'ALICE can measure and identify these particles to the extent that we were interested in in the study of charm quarks', says the experiment participant Professor Adam Kisiel from the Warsaw University of Technology.
The dead-cone effect helped search the data from detectors and find information about the released charm quarks. According to theory, a charming quark seeking a partner would lose energy by emitting particles (gluons) in a specific manner: no particle escaping from this energy-losing quark leaves it in the direction of it flight, so a dead cone is forms that is not observed in the case of lighter quarks. This is an observation of one of the fundamental effects of strong interactions.
The publication in Nature confirms the experimental observation of such dead cones and the fact that thanks to them it is possible to get insight into the lonely moment of the charm quark's life.
'Our research is the most direct confirmation that free charm quarks have mass', says Dr. Łukasz Graczykowski. This mass is approx. 1,28 GeV/c2, i.e. around 2,29x10^-24 g. So it can be said that about half a million billion billion of such lonely quarks would weigh one gram. That is some precision in mass measurement!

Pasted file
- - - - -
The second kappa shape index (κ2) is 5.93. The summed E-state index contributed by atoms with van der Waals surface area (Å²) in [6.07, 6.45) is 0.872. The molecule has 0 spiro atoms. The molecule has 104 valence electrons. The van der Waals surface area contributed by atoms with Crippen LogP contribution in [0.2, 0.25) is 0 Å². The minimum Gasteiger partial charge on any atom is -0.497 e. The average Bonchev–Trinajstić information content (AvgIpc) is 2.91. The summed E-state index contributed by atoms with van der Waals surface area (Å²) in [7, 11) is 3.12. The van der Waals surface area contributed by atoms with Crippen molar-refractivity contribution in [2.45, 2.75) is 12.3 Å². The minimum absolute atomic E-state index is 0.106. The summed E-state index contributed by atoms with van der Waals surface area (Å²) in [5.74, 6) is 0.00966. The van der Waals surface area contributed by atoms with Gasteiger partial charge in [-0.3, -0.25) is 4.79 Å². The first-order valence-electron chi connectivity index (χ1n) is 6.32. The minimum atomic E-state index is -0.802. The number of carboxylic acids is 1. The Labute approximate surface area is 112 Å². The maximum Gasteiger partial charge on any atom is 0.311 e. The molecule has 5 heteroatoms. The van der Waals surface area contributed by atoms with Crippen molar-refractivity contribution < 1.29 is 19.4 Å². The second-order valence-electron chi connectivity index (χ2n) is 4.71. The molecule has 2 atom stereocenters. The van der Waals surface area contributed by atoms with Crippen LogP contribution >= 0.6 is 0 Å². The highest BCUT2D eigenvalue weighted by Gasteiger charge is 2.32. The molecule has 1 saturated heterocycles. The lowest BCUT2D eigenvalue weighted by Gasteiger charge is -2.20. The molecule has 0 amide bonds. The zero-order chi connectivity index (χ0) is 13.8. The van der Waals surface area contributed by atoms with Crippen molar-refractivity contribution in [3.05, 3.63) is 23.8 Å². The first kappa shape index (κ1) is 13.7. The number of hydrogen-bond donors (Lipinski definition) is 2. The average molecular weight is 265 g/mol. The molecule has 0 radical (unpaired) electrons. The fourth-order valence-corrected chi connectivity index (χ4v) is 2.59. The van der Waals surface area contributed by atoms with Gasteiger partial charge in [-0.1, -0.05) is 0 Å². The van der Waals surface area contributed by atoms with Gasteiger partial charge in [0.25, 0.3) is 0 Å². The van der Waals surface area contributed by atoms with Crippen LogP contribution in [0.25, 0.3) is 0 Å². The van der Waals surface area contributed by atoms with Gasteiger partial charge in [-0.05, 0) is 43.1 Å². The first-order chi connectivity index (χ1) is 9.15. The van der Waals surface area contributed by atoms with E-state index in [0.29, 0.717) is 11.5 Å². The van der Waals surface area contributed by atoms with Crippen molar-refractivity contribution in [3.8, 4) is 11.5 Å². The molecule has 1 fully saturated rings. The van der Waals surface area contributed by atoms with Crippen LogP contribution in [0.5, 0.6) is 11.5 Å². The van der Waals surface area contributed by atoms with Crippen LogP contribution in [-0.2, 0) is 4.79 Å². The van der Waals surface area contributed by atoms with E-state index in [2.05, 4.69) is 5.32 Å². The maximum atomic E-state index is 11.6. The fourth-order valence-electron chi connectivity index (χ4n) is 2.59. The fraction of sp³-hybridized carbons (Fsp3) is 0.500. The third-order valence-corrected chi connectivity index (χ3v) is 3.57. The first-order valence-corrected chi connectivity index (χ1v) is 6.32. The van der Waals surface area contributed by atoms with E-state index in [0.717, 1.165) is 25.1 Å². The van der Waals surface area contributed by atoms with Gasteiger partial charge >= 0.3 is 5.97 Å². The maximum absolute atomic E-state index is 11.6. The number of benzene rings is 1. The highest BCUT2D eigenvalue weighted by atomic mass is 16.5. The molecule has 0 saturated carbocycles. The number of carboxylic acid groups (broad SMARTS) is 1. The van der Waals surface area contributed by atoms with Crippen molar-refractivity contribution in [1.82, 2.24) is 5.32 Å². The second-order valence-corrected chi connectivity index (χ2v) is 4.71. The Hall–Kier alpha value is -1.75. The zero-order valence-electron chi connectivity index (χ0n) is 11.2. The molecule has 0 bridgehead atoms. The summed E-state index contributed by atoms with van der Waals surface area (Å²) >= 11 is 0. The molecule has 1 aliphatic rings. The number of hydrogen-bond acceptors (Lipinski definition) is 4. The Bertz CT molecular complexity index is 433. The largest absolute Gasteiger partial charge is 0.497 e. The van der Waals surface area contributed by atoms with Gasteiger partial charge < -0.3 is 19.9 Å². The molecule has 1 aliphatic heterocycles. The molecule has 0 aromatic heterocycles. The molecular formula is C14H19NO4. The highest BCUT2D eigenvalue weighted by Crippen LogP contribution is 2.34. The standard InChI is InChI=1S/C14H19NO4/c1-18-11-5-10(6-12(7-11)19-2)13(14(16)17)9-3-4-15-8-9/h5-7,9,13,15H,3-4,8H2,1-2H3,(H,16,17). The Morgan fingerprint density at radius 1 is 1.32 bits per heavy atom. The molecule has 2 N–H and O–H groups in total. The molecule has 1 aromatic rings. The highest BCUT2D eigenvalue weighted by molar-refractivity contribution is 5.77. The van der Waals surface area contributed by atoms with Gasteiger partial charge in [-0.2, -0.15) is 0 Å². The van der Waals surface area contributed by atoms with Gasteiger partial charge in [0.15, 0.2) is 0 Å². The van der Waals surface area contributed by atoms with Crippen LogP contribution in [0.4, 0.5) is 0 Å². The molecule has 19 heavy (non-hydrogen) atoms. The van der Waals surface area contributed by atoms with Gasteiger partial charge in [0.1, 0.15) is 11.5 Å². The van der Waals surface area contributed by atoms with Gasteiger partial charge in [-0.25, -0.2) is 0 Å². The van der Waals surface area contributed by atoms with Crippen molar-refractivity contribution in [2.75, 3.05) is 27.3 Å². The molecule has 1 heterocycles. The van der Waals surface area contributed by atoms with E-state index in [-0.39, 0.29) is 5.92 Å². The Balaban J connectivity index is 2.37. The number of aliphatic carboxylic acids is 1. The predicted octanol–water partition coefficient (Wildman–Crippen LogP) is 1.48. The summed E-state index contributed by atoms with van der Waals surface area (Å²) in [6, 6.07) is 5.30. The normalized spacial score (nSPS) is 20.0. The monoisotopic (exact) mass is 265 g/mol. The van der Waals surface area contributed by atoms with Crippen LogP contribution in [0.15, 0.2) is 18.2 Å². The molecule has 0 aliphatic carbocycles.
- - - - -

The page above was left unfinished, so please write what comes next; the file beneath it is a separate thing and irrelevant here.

Professor Marek Kowalski from the Institute of Nuclear Physics PAS adds, however, that directly observing a quark is impossible, because the quark itself does not exist as a free particle, one that we can measure in the detector. Observations are based on the analysis of properties of particles that formed from quarks and gluons. And that is a very difficult task.
Polish participants of the experiment explain that this research is important because it confirms the findings of quantum chromodynamics. Professor Adam Kisiel reminds that in order to describe the functioning of the world, four interactions should be understood: electromagnetic, strong, weak and gravitational interactions. 'And quantum chromodynamics is a theory describing strong interactions, 1/4 of the world. So the fundamental question is whether the description we are using is correct'.
Professor Marek Kowalski clarifies where strong interactions are present. 'Atomic nucleus is a durable object, despite the fact that it consists of neutrons that have a zero electric charge and protons that have a positive charge. Therefore, there must be some stronger interaction between them than the electrostatic interactions - this is the strong interaction', he says. He explains that the subjects of this interaction are quarks and glutons are its carriers.
To confirm in practice how a strong interaction works, it is good to have experiments up your sleeve that allow to observe quarks in a free state for a moment.
That is the experiment conducted by ALICE.
WHO THE F... IS ALICE?
ALICE is one of the four largest detectors installed in LHC (next to CMS, ATLAS and LHCb). Polish scientists have participated in its operations since the very beginning in 1993. They participated in the construction of the detector, creating software, servicing, calibration, analysis and data visualization. 'This work takes such a long time that several generations of scientists take part in it. We three represent three generations', say Dr. Łukasz Graczykowski, Professor Adam Kisiel and Professor Marek Kowalski.
PAP - Science in Poland, Ludwika Tomala
lt/ ekr/ kap/